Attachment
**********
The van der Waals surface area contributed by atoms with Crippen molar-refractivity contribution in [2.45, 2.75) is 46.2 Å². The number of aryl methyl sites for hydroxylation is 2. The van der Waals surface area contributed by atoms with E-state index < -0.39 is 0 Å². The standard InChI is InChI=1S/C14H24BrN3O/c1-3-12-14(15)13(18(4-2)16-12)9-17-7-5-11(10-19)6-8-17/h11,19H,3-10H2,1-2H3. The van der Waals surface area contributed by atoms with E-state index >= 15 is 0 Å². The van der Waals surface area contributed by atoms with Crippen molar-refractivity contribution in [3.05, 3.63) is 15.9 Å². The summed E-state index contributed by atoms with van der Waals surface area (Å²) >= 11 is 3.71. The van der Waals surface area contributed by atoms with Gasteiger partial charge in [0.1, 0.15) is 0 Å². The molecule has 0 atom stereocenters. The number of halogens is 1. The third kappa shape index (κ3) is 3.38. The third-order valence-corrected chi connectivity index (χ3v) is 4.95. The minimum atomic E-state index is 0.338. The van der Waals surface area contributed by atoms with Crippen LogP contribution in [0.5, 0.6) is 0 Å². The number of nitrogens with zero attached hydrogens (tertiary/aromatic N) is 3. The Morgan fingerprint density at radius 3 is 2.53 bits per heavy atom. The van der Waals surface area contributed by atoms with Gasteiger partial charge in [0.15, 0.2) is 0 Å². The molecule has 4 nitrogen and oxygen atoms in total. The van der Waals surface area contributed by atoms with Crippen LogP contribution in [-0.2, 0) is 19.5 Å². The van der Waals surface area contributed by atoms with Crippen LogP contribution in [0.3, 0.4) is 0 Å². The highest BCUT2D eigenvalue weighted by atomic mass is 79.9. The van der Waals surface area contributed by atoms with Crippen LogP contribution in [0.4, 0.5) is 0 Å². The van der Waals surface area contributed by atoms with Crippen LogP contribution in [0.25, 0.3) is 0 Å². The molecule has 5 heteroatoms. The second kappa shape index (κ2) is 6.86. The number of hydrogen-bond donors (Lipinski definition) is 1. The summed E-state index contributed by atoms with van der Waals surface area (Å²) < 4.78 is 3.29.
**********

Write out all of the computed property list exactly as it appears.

The van der Waals surface area contributed by atoms with Crippen molar-refractivity contribution in [2.45, 2.75) is 46.2 Å². The number of aryl methyl sites for hydroxylation is 2. The van der Waals surface area contributed by atoms with E-state index < -0.39 is 0 Å². The standard InChI is InChI=1S/C14H24BrN3O/c1-3-12-14(15)13(18(4-2)16-12)9-17-7-5-11(10-19)6-8-17/h11,19H,3-10H2,1-2H3. The van der Waals surface area contributed by atoms with E-state index >= 15 is 0 Å². The van der Waals surface area contributed by atoms with Crippen molar-refractivity contribution in [3.05, 3.63) is 15.9 Å². The summed E-state index contributed by atoms with van der Waals surface area (Å²) >= 11 is 3.71. The van der Waals surface area contributed by atoms with Gasteiger partial charge in [0.1, 0.15) is 0 Å². The molecule has 0 atom stereocenters. The number of halogens is 1. The third kappa shape index (κ3) is 3.38. The third-order valence-corrected chi connectivity index (χ3v) is 4.95. The minimum atomic E-state index is 0.338. The van der Waals surface area contributed by atoms with Crippen LogP contribution in [0.5, 0.6) is 0 Å². The number of nitrogens with zero attached hydrogens (tertiary/aromatic N) is 3. The Morgan fingerprint density at radius 3 is 2.53 bits per heavy atom. The van der Waals surface area contributed by atoms with Gasteiger partial charge in [0.15, 0.2) is 0 Å². The molecule has 4 nitrogen and oxygen atoms in total. The van der Waals surface area contributed by atoms with Crippen LogP contribution in [-0.2, 0) is 19.5 Å². The van der Waals surface area contributed by atoms with Crippen LogP contribution in [0.3, 0.4) is 0 Å². The highest BCUT2D eigenvalue weighted by atomic mass is 79.9. The van der Waals surface area contributed by atoms with Crippen LogP contribution in [0.4, 0.5) is 0 Å². The van der Waals surface area contributed by atoms with Crippen LogP contribution in [0.25, 0.3) is 0 Å². The molecule has 5 heteroatoms. The second kappa shape index (κ2) is 6.86. The number of hydrogen-bond donors (Lipinski definition) is 1. The summed E-state index contributed by atoms with van der Waals surface area (Å²) < 4.78 is 3.29.